legislators advocate simplifying the budget
As the Legislature gears up for a special session to balance the state budget, raising the sales tax, lowering the personal income tax, raising the corporate net income tax, tiering severance taxes and raising fuel taxes, there’s another point of view emerging.
Call it Team Simplicity.
These are lawmakers who are coming to believe that given the time available and the divergent points of view, the to-do list is too much.
These legislators would like to narrow their focus to fixing the state budget before the new fiscal year begins July 1.
That means battles over agenda items like tax reform or highways funding would need to be fought another day.
“We have a structural imbalance and I think we’re not that far apart. Let’s keep it simple. We need to stay KISS principal,” House Finance Chairman Eric Nelson said in a telephone interview.
Significant progress actually has been made already on cutting into the projected budget shortfall of about a half-billion dollars.
The Legislature agreed to some measures like foregoing the governor’s Save Our State fund, smoothing out payments to the teacher’s retirement fund and redirecting workers comp debt funding back to the general fund.
Legislators also agreed to continue the 2 percent cuts to state agencies that started under then Gov. Earl Ray Tomblin. Lawmakers are willing to forego a 2 percent average pay raise to teachers, although the governor might not be. There is also a general consensus to end a transfer from general revenue to Highways.
With all that said there is still a budget gap of $200 thousand. That is much closer to zero than the original half billion that was originally estimated.
Resolving the gap would be even more achievable if revenue estimates start looking up, as some Capitol chatter indicates.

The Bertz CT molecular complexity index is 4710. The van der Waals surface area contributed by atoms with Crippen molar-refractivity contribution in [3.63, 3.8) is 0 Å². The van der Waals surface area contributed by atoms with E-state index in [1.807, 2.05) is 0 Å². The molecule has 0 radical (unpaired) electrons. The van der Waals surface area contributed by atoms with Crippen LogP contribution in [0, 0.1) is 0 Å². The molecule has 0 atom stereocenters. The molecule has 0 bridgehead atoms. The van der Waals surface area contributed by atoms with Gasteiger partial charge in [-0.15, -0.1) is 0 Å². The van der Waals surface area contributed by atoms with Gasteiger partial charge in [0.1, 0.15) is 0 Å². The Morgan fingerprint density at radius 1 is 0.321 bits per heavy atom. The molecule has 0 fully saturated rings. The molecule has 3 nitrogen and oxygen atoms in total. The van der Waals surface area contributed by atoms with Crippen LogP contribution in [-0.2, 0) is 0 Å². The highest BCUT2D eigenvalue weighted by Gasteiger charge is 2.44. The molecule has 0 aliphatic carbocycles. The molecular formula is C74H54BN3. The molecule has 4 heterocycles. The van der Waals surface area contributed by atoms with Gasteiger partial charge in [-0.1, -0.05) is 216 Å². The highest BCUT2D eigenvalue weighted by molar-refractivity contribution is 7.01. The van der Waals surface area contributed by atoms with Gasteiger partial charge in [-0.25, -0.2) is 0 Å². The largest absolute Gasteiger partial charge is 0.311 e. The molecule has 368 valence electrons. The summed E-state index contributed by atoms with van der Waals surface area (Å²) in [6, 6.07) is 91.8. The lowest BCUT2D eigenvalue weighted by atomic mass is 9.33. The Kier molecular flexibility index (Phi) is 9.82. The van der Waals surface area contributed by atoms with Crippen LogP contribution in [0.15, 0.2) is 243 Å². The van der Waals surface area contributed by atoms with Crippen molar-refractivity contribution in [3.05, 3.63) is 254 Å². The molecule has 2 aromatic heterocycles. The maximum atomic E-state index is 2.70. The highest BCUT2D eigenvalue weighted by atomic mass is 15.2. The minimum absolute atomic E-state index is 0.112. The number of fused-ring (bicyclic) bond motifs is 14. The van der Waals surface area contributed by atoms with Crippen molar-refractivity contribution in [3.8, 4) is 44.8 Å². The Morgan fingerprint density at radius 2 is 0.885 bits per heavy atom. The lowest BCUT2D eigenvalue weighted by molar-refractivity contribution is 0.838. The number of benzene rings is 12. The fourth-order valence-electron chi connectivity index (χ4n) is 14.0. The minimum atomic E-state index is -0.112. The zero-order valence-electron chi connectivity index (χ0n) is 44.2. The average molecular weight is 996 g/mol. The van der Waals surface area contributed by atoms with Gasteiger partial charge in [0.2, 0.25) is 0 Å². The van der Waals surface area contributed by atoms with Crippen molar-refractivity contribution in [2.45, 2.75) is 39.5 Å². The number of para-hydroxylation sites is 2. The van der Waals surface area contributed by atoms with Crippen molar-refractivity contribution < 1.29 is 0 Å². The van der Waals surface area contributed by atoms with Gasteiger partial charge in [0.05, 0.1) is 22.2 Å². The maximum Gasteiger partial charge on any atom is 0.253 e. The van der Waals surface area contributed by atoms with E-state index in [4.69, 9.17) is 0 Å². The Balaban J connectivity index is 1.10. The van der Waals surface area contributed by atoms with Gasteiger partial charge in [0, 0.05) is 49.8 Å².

Gov. Jim Justice, who announced plans to call lawmakers back to Charleston this Thursday, wants a balanced budget but also funding for a major state infrastructure package, plus funding for a teacher pay raise. Republican leaders in the state Senate want cuts to the state income tax.
“I think we’re on a pathway to pass a budget that is special,” Justice said during the announcement of the special session.
Justice went on to say, “I don’t see how in the world any legislator can walk away from this opportunity. The vote needs to be 34-0 and 100-0 and signed by me. This is the opportunity of a lifetime in the most dire situation.”
Easier said than done, according to Nelson.
“The more difficult things are, the less chance of getting a vote,” said Nelson, R-Kanawha.
“Before we can do the budget we’ve got to pass certain bills. All we’ve heard is having one bill that has all these components to it. I’m quite concerned that doesn’t have a chance in the House,” Nelson said.
“If he’s talking about gas taxes, there’s a core group that will be completely against that.”
His counterpart in the Senate, Finance Chairman Mike Hall, is also advocating for a solution to the budget problem now, buying time to reach and agreement on the other issues down the road.